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Anonymous
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August 30, 2016 at 8:41 AM ×

Bonds, stocks and gold are now all correlated. Yellen will never meaningfully raise rates again in your lifetime. Kiss goodbye to Global Macro (the worst performing investment class in the last 5 years).

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Anonymous
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August 30, 2016 at 8:54 AM ×

http://www.zerohedge.com/news/2016-08-29/martin-armstrong-questions-are-central-bankers-coming-bitter-end

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Anonymous
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August 30, 2016 at 9:08 AM ×

http://wolfstreet.com/2016/08/27/yellens-fan-chart-federal-funds-rate-projections/

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Anonymous
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August 30, 2016 at 5:10 PM ×

A little light on comments today -- is there a holiday I didn't know about?

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Skr
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August 30, 2016 at 7:04 PM ×

MM- I remember when you first posted that H&S China chart back in March and I asked 'was it a possibility', it now looks like it has played out and this time I will ask,what would it take for it to reverse?

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Anonymous
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August 30, 2016 at 8:10 PM ×

Interesting to see the EU fining Apple in Ireland. With the collapse in TTIP (US-EU trade), Brussels is now determined to attack US interests in Europe. Amazon and McDonalds are to be attacked next. The EU are determined to remove low corporation tax from any EU country, the only safe location now for multi-nationals and banks is the UK.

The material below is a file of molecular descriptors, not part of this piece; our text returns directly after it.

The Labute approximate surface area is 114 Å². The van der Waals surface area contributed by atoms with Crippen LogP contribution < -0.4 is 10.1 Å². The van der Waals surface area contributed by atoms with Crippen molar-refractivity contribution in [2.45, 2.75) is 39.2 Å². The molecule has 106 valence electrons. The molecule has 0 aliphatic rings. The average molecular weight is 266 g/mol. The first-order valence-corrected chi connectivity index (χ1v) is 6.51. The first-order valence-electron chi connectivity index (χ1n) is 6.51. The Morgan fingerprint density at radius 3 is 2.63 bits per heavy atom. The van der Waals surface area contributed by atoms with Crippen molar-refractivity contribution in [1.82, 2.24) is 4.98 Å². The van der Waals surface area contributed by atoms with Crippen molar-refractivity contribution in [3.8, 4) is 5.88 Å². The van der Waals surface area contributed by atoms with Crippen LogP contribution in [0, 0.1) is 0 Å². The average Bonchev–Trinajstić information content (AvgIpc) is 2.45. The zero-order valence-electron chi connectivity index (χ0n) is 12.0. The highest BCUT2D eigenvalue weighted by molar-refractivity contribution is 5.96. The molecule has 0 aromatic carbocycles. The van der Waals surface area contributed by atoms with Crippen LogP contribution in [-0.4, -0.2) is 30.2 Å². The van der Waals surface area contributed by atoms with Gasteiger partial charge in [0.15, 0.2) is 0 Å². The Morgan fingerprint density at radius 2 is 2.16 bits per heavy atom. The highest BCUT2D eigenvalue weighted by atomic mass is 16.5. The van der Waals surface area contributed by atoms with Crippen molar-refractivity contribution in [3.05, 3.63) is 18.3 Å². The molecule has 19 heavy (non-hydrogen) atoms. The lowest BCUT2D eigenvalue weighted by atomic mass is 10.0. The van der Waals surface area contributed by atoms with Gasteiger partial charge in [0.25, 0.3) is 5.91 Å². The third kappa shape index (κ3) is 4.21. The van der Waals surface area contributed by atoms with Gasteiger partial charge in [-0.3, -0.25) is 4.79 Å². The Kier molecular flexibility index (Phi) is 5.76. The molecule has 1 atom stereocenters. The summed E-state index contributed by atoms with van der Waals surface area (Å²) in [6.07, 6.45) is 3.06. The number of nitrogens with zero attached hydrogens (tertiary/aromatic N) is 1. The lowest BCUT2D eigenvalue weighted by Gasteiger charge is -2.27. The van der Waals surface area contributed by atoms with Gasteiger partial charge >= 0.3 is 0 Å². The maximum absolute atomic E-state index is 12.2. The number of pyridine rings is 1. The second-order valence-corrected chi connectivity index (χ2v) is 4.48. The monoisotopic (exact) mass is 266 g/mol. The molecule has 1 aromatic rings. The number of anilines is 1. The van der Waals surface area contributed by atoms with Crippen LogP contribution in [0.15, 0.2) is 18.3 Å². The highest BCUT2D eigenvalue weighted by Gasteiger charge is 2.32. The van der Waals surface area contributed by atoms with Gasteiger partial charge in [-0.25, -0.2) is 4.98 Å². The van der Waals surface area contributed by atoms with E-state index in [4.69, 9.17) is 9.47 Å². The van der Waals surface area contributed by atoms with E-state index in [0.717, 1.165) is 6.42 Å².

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Macro Man
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August 30, 2016 at 8:20 PM ×

Yes, it's quite reminiscent off US regulators using non US banks as their own personal ATM machines for LIBOR and FX fines while much more egregious abuses of market structure in the equity market get the thumbs up...oh, unless you trade Spooz from your mum's spare room near Heathrow, in which case you're fair game. Or like fining VW eleventy bazillion dollars (for admittedly dastardly behaviour)...money that may well go to the next bailout of a crappy US automaker. If you really think that governments should be able to pjck individual winners and losers when it comes to the tax system rather than providing a level playing field....well then move to Connecticut and hold your hand out like noted pauper Ray Dallio. they'll love you here.